WASHINGTON -- Moving swiftly in the first hours of free agency, the Washington Redskins opened their deep pockets and snagged perhaps the biggest name available: All-Pro defensive tackle Albert Haynesworth.
The longtime Tennessee Titans defensive tackle agreed to a seven-year deal worth approximately $100 million early Friday morning. The Redskins, known for their expediency in such matters, wasted no time scheduling a 5 p.m. ET news conference for their latest marquee signing.
Haynesworth's deal came within hours of another Redskins blockbuster: a six-year, $54 million agreement to re-sign cornerback DeAngelo Hall.
A stout, sack-producing interior lineman is just what the Redskins have needed. Haynesworth had a career-high 8.5 sacks last year, more than one-third of Washington's team total (24). The 27-year-old lineman is 6-foot-6, weighs 320 pounds and has 24 sacks in seven NFL seasons since the Titans drafted him in the first round out of the University of Tennessee in 2002.
Haynesworth last year also had 75 tackles, 22 quarterback pressures, seven tackles for a loss and forced a team-high four fumbles.
The moves for Haynesworth and Hall marked a return to form for Redskins owner Dan Snyder, who for much of the decade has won the unofficial NFL offseason title with big-money signings, often negotiated within hours of the midnight start of free agency. The team was uncharacteristically quiet last year -- no major deals at all during the entire free agency period -- but an 8-8 season with an aging roster left holes to fill.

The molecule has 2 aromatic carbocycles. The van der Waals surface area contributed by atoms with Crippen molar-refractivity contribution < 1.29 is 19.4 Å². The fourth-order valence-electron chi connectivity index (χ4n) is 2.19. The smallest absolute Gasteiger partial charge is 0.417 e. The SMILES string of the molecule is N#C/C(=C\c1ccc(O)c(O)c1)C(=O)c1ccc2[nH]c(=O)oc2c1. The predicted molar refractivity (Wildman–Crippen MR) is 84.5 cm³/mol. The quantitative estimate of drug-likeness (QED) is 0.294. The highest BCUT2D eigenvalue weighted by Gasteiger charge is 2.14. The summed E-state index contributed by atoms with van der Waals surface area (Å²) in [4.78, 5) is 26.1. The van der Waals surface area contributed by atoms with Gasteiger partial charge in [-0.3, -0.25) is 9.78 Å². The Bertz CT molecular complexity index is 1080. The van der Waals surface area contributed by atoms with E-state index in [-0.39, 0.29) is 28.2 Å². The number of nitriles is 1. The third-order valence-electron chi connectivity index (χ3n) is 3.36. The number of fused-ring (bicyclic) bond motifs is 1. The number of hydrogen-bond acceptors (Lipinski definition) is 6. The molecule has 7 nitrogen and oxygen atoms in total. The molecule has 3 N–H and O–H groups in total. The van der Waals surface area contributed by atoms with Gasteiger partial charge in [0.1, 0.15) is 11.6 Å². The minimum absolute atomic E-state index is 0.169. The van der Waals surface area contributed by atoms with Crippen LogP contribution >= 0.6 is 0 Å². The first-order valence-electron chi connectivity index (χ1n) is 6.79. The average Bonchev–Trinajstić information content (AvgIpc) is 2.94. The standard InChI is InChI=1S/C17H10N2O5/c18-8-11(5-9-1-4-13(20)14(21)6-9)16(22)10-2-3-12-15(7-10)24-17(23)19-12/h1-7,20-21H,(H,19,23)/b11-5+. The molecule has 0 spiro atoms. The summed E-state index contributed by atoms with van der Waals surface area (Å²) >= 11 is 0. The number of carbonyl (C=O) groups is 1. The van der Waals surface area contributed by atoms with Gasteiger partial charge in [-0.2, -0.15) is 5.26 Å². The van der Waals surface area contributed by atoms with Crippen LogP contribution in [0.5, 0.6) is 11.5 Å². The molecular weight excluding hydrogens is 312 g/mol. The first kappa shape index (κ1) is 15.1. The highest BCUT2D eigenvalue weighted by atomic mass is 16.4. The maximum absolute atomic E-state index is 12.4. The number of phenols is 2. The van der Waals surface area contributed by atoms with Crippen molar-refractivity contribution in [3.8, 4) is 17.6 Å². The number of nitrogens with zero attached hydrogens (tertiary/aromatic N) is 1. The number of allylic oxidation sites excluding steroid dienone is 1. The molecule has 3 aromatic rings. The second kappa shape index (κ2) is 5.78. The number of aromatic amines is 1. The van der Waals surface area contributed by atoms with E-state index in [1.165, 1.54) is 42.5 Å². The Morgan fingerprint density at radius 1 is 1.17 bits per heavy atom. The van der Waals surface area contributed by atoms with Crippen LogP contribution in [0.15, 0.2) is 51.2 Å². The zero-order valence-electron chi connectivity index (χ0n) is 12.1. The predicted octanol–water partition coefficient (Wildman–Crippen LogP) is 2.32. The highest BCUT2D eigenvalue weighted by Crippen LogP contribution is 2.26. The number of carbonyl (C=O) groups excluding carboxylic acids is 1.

It was uncertain whether the Redskins would be able to fit Haynesworth under the salary cap, but the front office spent this month renegotiating several contracts of current players to clear money for the upcoming season. The team also saved money under the cap by releasing linebacker Marcus Washington.
Hall's deal includes $22.5 million in guaranteed money, giving the 25-year-old cornerback his second big payday in as many years. He was guaranteed around $24 million in a seven-year, $70 million contract he signed a year ago with Oakland, but he struggled to adjust to the Raiders' man-to-man defense and was waived after eight games.
The Redskins picked him up less than a week later, and he provided a needed boost to a secondary beset by too many injuries and not enough big plays. Hall played in seven games and started the last four, eventually moving ahead of Carlos Rogers on the depth chart.
Hall's five interceptions for the season -- three with Oakland, two with Washington -- were three more than any other cornerback on the Redskins roster. He was a model citizen during his short time in the nation's capital, avoiding the type of temperamental outbursts that prompted the Atlanta Falcons to trade him to Oakland in 2008.
Hall therefore became a top offseason priority, with Snyder wanting to work a deal before the cornerback had a chance to test the free agent market. The negotiations with Hall's agents, Alvin Keels and Joel Segal, went to the last minute -- and maybe a little beyond.
Copyright 2009 by the Associated Press